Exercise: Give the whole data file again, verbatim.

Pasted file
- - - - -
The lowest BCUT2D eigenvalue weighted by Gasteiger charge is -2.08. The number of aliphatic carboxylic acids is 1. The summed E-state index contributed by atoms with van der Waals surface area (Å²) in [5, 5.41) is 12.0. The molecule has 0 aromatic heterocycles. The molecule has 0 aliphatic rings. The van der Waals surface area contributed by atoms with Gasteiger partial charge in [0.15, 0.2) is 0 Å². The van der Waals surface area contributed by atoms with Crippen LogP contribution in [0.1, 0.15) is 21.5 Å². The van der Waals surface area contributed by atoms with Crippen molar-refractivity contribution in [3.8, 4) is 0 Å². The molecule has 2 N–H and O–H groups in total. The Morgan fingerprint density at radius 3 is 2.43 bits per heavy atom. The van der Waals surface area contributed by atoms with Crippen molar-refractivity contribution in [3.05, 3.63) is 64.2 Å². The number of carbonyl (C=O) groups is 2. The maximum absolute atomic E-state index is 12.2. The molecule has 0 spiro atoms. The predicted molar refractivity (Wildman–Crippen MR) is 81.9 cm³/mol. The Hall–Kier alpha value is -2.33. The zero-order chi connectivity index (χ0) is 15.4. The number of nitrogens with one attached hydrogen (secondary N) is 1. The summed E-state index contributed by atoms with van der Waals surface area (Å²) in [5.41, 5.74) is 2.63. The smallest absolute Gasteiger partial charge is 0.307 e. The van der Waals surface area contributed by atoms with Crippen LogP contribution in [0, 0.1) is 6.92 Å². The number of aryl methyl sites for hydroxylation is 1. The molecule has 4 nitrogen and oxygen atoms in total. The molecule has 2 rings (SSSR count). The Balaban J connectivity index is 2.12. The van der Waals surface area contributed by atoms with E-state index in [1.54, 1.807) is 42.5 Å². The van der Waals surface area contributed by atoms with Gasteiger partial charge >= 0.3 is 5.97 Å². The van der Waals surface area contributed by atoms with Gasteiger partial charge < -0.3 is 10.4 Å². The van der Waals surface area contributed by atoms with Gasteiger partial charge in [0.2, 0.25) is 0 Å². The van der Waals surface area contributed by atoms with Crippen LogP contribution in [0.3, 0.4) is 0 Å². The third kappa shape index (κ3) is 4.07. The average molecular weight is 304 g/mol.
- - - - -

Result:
The lowest BCUT2D eigenvalue weighted by Gasteiger charge is -2.08. The number of aliphatic carboxylic acids is 1. The summed E-state index contributed by atoms with van der Waals surface area (Å²) in [5, 5.41) is 12.0. The molecule has 0 aromatic heterocycles. The molecule has 0 aliphatic rings. The van der Waals surface area contributed by atoms with Gasteiger partial charge in [0.15, 0.2) is 0 Å². The van der Waals surface area contributed by atoms with Crippen LogP contribution in [0.1, 0.15) is 21.5 Å². The van der Waals surface area contributed by atoms with Crippen molar-refractivity contribution in [3.8, 4) is 0 Å². The molecule has 2 N–H and O–H groups in total. The Morgan fingerprint density at radius 3 is 2.43 bits per heavy atom. The van der Waals surface area contributed by atoms with Crippen molar-refractivity contribution in [3.05, 3.63) is 64.2 Å². The number of carbonyl (C=O) groups is 2. The maximum absolute atomic E-state index is 12.2. The molecule has 0 spiro atoms. The predicted molar refractivity (Wildman–Crippen MR) is 81.9 cm³/mol. The Hall–Kier alpha value is -2.33. The zero-order chi connectivity index (χ0) is 15.4. The number of nitrogens with one attached hydrogen (secondary N) is 1. The summed E-state index contributed by atoms with van der Waals surface area (Å²) in [5.41, 5.74) is 2.63. The smallest absolute Gasteiger partial charge is 0.307 e. The van der Waals surface area contributed by atoms with Crippen LogP contribution in [0, 0.1) is 6.92 Å². The number of aryl methyl sites for hydroxylation is 1. The molecule has 4 nitrogen and oxygen atoms in total. The molecule has 2 rings (SSSR count). The Balaban J connectivity index is 2.12. The van der Waals surface area contributed by atoms with E-state index in [1.54, 1.807) is 42.5 Å². The van der Waals surface area contributed by atoms with Gasteiger partial charge >= 0.3 is 5.97 Å². The van der Waals surface area contributed by atoms with Gasteiger partial charge < -0.3 is 10.4 Å². The van der Waals surface area contributed by atoms with Gasteiger partial charge in [0.2, 0.25) is 0 Å². The van der Waals surface area contributed by atoms with Crippen LogP contribution in [0.3, 0.4) is 0 Å². The third kappa shape index (κ3) is 4.07. The average molecular weight is 304 g/mol.